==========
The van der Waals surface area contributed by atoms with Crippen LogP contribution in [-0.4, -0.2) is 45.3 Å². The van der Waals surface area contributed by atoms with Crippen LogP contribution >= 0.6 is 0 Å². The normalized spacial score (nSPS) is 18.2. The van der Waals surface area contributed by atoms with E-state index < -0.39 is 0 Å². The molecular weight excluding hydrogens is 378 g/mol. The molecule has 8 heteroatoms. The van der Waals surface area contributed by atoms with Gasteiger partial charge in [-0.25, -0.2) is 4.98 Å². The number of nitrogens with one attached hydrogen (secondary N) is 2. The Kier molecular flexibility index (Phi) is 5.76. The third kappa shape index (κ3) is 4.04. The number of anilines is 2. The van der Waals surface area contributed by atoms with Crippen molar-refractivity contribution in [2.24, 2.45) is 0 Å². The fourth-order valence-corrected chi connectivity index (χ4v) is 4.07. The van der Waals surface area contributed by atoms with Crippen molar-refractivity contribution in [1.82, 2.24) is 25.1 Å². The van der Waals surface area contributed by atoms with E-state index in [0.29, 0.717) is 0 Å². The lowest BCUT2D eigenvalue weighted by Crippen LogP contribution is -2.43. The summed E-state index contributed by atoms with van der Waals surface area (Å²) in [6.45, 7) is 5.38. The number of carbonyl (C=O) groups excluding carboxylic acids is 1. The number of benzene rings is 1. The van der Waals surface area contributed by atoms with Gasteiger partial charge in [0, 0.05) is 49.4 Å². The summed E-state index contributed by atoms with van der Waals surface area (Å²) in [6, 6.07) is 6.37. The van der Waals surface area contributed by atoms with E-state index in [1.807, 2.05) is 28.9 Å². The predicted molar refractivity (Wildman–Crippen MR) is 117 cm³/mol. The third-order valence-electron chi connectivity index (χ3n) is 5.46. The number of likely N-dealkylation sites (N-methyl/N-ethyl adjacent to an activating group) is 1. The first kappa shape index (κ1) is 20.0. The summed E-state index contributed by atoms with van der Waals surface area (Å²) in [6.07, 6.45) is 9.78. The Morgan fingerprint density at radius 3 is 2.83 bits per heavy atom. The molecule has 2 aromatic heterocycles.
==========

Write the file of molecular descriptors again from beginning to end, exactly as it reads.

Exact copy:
The van der Waals surface area contributed by atoms with Crippen LogP contribution in [-0.4, -0.2) is 45.3 Å². The van der Waals surface area contributed by atoms with Crippen LogP contribution >= 0.6 is 0 Å². The normalized spacial score (nSPS) is 18.2. The van der Waals surface area contributed by atoms with E-state index < -0.39 is 0 Å². The molecular weight excluding hydrogens is 378 g/mol. The molecule has 8 heteroatoms. The van der Waals surface area contributed by atoms with Gasteiger partial charge in [-0.25, -0.2) is 4.98 Å². The number of nitrogens with one attached hydrogen (secondary N) is 2. The Kier molecular flexibility index (Phi) is 5.76. The third kappa shape index (κ3) is 4.04. The number of anilines is 2. The van der Waals surface area contributed by atoms with Crippen molar-refractivity contribution in [2.24, 2.45) is 0 Å². The fourth-order valence-corrected chi connectivity index (χ4v) is 4.07. The van der Waals surface area contributed by atoms with Crippen molar-refractivity contribution in [1.82, 2.24) is 25.1 Å². The van der Waals surface area contributed by atoms with E-state index in [0.29, 0.717) is 0 Å². The lowest BCUT2D eigenvalue weighted by Crippen LogP contribution is -2.43. The summed E-state index contributed by atoms with van der Waals surface area (Å²) in [6.45, 7) is 5.38. The number of carbonyl (C=O) groups excluding carboxylic acids is 1. The number of benzene rings is 1. The van der Waals surface area contributed by atoms with Gasteiger partial charge in [0, 0.05) is 49.4 Å². The summed E-state index contributed by atoms with van der Waals surface area (Å²) in [6, 6.07) is 6.37. The van der Waals surface area contributed by atoms with E-state index in [1.807, 2.05) is 28.9 Å². The predicted molar refractivity (Wildman–Crippen MR) is 117 cm³/mol. The third-order valence-electron chi connectivity index (χ3n) is 5.46. The number of likely N-dealkylation sites (N-methyl/N-ethyl adjacent to an activating group) is 1. The first kappa shape index (κ1) is 20.0. The summed E-state index contributed by atoms with van der Waals surface area (Å²) in [6.07, 6.45) is 9.78. The Morgan fingerprint density at radius 3 is 2.83 bits per heavy atom. The molecule has 2 aromatic heterocycles.